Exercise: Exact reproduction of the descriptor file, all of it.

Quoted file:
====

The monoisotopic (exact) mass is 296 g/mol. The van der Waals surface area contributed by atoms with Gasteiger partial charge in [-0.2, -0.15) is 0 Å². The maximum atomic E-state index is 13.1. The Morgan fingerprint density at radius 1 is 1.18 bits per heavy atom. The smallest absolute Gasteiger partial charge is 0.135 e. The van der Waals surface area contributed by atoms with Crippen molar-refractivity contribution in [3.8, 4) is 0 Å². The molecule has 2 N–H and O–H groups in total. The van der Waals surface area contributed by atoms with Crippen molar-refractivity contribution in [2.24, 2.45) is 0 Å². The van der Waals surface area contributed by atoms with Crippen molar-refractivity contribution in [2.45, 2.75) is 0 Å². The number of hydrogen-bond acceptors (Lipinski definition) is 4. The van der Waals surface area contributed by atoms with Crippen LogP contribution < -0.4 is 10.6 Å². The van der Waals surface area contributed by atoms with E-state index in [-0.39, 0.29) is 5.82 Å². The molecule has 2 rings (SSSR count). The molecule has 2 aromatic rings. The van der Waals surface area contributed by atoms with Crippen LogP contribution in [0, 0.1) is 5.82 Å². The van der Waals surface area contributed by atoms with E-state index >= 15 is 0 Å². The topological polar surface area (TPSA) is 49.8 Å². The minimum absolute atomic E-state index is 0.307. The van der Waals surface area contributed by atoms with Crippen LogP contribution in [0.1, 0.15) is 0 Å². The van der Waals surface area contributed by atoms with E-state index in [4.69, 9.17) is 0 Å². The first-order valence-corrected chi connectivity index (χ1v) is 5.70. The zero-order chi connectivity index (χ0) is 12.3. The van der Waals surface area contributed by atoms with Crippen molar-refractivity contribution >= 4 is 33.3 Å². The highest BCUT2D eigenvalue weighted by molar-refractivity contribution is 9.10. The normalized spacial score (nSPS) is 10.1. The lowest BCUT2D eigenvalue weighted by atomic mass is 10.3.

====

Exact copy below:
The monoisotopic (exact) mass is 296 g/mol. The van der Waals surface area contributed by atoms with Gasteiger partial charge in [-0.2, -0.15) is 0 Å². The maximum atomic E-state index is 13.1. The Morgan fingerprint density at radius 1 is 1.18 bits per heavy atom. The smallest absolute Gasteiger partial charge is 0.135 e. The van der Waals surface area contributed by atoms with Crippen molar-refractivity contribution in [3.8, 4) is 0 Å². The molecule has 2 N–H and O–H groups in total. The van der Waals surface area contributed by atoms with Crippen molar-refractivity contribution in [2.24, 2.45) is 0 Å². The van der Waals surface area contributed by atoms with Crippen molar-refractivity contribution in [2.45, 2.75) is 0 Å². The number of hydrogen-bond acceptors (Lipinski definition) is 4. The van der Waals surface area contributed by atoms with Crippen LogP contribution < -0.4 is 10.6 Å². The van der Waals surface area contributed by atoms with E-state index in [-0.39, 0.29) is 5.82 Å². The molecule has 2 rings (SSSR count). The molecule has 2 aromatic rings. The van der Waals surface area contributed by atoms with Crippen LogP contribution in [0, 0.1) is 5.82 Å². The van der Waals surface area contributed by atoms with E-state index >= 15 is 0 Å². The topological polar surface area (TPSA) is 49.8 Å². The minimum absolute atomic E-state index is 0.307. The van der Waals surface area contributed by atoms with Crippen LogP contribution in [0.1, 0.15) is 0 Å². The van der Waals surface area contributed by atoms with E-state index in [4.69, 9.17) is 0 Å². The first-order valence-corrected chi connectivity index (χ1v) is 5.70. The zero-order chi connectivity index (χ0) is 12.3. The van der Waals surface area contributed by atoms with Crippen molar-refractivity contribution >= 4 is 33.3 Å². The highest BCUT2D eigenvalue weighted by molar-refractivity contribution is 9.10. The normalized spacial score (nSPS) is 10.1. The lowest BCUT2D eigenvalue weighted by atomic mass is 10.3.